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Light is a big part of Mother Nature’s repertoire, there are rainbows, dawn and dusk colored skies, sundogs, the aurora borealis and the Brocken Spectre (gotcha: http://www.weatheronline.co.uk/reports/wxfacts/Brocken-Spectre.htm), and now Lumia, be it reflected off of glass, water or ice, it’s another way of seeing the splendor of Lumia light in a natural setting. The best part: come a sunny day, you never know when a Lumia might appear, and when it does: instant art

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THOMAS WILFRED AT LACMA

A Wilfred Lumia Composition At Play

And yet, it moves….Lumia at LACMA.

Recently I had the opportunity to view first hand an original Thomas Wilfred Clavious display, Lucatta, Opus 162, (1967) installed at the Los Angeles County Art Museum (LACMA). Fittingly it held a special interest for those Lumia connoisseurs as it was the last Lumia display that Wilfred had created, ironically the year before he died. Lucatta, Opus 162, certainly gave weight to Wilfred’s description of his Lumia works as animated paintings.

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A colored pattern of light had filled its rectangular screen and for all the world appeared at first glance as a static image sitting upon its display screen. With its random colored patterns it portrayed some abstract image where most museum viewers might not even give it a second glance. As one continued to look at the image, it became apparent that it was NOT the image you had just seen, but indeed the pattern had slowly shifted in color and shape, and by God, was moving.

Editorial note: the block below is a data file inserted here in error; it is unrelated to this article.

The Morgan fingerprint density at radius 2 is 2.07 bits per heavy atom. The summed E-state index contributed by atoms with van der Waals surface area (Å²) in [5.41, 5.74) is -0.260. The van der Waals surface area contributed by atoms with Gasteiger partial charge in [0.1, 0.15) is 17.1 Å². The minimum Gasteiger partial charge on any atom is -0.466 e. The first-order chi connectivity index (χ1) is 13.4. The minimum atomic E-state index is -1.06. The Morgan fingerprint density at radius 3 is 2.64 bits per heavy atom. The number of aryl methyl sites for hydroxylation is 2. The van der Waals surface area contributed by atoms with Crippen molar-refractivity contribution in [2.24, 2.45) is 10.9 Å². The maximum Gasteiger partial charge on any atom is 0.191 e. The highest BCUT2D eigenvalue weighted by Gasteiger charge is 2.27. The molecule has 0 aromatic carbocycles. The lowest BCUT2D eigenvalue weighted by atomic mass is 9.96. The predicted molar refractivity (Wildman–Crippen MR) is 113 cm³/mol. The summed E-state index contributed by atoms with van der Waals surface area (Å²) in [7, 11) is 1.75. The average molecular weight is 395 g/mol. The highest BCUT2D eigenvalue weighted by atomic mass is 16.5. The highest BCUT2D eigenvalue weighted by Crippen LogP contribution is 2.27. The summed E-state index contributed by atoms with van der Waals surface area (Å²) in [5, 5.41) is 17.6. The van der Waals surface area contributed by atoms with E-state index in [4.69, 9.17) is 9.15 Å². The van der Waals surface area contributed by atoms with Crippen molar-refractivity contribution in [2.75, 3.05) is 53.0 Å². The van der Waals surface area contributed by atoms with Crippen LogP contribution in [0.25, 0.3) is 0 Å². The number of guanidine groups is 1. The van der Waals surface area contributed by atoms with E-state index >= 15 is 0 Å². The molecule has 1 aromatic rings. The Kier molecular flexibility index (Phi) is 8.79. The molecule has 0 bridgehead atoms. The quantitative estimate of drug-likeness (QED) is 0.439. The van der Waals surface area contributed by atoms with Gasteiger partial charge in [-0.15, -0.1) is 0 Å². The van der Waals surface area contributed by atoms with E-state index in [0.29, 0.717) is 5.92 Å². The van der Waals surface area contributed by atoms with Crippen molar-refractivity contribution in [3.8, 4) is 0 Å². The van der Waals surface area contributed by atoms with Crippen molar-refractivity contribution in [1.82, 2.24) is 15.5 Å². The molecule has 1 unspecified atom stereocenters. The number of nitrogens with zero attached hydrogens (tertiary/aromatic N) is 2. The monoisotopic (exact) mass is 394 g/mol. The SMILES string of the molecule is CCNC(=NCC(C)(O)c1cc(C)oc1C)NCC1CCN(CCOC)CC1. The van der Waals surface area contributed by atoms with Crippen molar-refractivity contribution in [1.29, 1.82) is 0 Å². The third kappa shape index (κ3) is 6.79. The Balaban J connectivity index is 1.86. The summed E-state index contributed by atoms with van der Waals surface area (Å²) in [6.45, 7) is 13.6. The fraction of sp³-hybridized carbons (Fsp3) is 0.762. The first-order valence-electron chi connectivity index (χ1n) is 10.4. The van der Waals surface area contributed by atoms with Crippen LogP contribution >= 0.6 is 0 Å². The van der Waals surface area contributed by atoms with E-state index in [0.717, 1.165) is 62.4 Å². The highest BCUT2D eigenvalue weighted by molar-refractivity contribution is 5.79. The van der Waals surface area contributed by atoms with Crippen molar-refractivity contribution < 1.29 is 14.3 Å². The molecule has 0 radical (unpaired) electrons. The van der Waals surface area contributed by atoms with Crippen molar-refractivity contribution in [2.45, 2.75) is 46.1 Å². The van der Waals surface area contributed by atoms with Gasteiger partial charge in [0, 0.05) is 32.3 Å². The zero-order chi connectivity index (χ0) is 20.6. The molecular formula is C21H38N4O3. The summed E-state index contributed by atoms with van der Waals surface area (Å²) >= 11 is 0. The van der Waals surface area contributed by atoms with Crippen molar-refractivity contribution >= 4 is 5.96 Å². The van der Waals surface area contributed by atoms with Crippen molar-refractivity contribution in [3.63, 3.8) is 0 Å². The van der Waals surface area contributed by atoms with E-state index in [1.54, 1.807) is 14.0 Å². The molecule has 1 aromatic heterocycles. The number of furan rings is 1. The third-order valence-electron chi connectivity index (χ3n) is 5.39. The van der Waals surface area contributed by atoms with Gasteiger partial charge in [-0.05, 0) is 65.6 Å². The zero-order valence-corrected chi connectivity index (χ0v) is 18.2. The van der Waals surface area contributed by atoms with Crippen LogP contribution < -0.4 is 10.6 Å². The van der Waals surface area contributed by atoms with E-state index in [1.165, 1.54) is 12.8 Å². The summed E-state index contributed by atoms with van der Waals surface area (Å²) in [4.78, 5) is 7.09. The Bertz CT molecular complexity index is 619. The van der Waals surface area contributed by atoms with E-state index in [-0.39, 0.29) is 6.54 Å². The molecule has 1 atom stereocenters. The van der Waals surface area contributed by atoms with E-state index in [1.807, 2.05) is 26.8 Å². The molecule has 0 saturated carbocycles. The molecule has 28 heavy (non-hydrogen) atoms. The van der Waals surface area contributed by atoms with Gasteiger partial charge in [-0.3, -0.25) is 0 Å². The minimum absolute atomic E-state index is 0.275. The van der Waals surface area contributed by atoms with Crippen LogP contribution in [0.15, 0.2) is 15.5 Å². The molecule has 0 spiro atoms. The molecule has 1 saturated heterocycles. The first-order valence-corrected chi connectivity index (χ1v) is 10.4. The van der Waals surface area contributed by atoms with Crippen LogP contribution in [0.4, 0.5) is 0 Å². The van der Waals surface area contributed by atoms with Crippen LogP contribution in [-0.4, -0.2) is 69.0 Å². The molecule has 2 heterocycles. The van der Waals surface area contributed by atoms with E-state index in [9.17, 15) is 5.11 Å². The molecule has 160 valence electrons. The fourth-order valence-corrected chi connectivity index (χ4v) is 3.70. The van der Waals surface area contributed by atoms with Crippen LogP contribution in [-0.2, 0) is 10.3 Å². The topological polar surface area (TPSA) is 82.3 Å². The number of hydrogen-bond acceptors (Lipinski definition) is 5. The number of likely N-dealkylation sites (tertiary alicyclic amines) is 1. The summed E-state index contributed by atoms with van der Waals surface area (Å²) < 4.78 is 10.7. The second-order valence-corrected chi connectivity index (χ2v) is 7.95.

Slowly the image shifted into a pattern of vertical flaring spires, its landscape taking on a reddish hue that filled its entire area. It was like seeing a fingerprint of a solar flare. With its stately shape shifting movements, Lucatta Opus 162 was definitely a sight to see, and worth more than a second glance. Truly it was an animated painting, carving out a unique one-of-a-kind medium in the realm of another dimension. In motion everything was in play its color and its shapes both synchronistically connected as the shapes took on their evocative forms so did the colors follow those forms creating a chromatic music to the light.

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LACMA describes Lucatta Opus 162 as having three distinct movements; Vertical, Horizontal and Multidimensional “all endlessly interwoven to produce a composition of infinite duration.” Wilfred’s description of his work as a composition was apt as it moved around in stately grace. Wilfred with his visions of light had been building Lumia projectors since the 1920s. In 1922, Kenneth MacGowan reviewed Wilfred’s first public light art concert for The World newspaper stating, “This is an art for itself, an art of pure color; it holds its audience in the rarest moments of silence that I have known in a playhouse.

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As one watches its painted movements, it’s as if the world has stood still. Now 92 years later, as new audiences watch its streaming shapes pass by there is the same reverent silence, while the painting moves, time has stood still.